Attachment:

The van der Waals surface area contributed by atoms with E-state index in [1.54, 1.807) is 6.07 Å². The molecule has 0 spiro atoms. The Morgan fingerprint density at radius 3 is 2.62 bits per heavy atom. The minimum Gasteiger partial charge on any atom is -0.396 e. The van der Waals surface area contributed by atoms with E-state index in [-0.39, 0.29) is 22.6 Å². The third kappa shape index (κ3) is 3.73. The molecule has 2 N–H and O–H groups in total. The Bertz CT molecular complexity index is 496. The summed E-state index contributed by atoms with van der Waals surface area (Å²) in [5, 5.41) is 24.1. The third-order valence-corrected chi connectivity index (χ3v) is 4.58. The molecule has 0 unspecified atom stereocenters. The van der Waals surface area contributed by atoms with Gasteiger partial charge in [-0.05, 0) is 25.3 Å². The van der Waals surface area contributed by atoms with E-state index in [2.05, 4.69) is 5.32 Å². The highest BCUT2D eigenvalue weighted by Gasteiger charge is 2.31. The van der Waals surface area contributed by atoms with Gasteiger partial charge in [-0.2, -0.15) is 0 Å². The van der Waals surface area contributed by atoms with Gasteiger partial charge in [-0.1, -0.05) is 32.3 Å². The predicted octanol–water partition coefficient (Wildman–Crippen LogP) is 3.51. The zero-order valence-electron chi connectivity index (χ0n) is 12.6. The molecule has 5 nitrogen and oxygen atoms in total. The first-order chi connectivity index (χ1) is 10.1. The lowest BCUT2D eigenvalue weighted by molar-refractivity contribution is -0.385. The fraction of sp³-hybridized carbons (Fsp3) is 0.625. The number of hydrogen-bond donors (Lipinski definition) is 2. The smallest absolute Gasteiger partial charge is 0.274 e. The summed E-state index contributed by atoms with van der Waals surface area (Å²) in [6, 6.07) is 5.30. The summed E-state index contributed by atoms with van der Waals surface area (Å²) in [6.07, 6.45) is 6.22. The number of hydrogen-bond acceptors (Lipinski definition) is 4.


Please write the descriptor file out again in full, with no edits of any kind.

The van der Waals surface area contributed by atoms with E-state index in [1.54, 1.807) is 6.07 Å². The molecule has 0 spiro atoms. The Morgan fingerprint density at radius 3 is 2.62 bits per heavy atom. The minimum Gasteiger partial charge on any atom is -0.396 e. The van der Waals surface area contributed by atoms with E-state index in [-0.39, 0.29) is 22.6 Å². The third kappa shape index (κ3) is 3.73. The molecule has 2 N–H and O–H groups in total. The Bertz CT molecular complexity index is 496. The summed E-state index contributed by atoms with van der Waals surface area (Å²) in [5, 5.41) is 24.1. The third-order valence-corrected chi connectivity index (χ3v) is 4.58. The molecule has 0 unspecified atom stereocenters. The van der Waals surface area contributed by atoms with Gasteiger partial charge in [-0.05, 0) is 25.3 Å². The van der Waals surface area contributed by atoms with E-state index in [2.05, 4.69) is 5.32 Å². The highest BCUT2D eigenvalue weighted by Gasteiger charge is 2.31. The van der Waals surface area contributed by atoms with Gasteiger partial charge in [-0.2, -0.15) is 0 Å². The van der Waals surface area contributed by atoms with Gasteiger partial charge in [-0.1, -0.05) is 32.3 Å². The predicted octanol–water partition coefficient (Wildman–Crippen LogP) is 3.51. The zero-order valence-electron chi connectivity index (χ0n) is 12.6. The molecule has 5 nitrogen and oxygen atoms in total. The first-order chi connectivity index (χ1) is 10.1. The lowest BCUT2D eigenvalue weighted by molar-refractivity contribution is -0.385. The fraction of sp³-hybridized carbons (Fsp3) is 0.625. The number of hydrogen-bond donors (Lipinski definition) is 2. The smallest absolute Gasteiger partial charge is 0.274 e. The summed E-state index contributed by atoms with van der Waals surface area (Å²) in [6, 6.07) is 5.30. The summed E-state index contributed by atoms with van der Waals surface area (Å²) in [6.07, 6.45) is 6.22. The number of hydrogen-bond acceptors (Lipinski definition) is 4.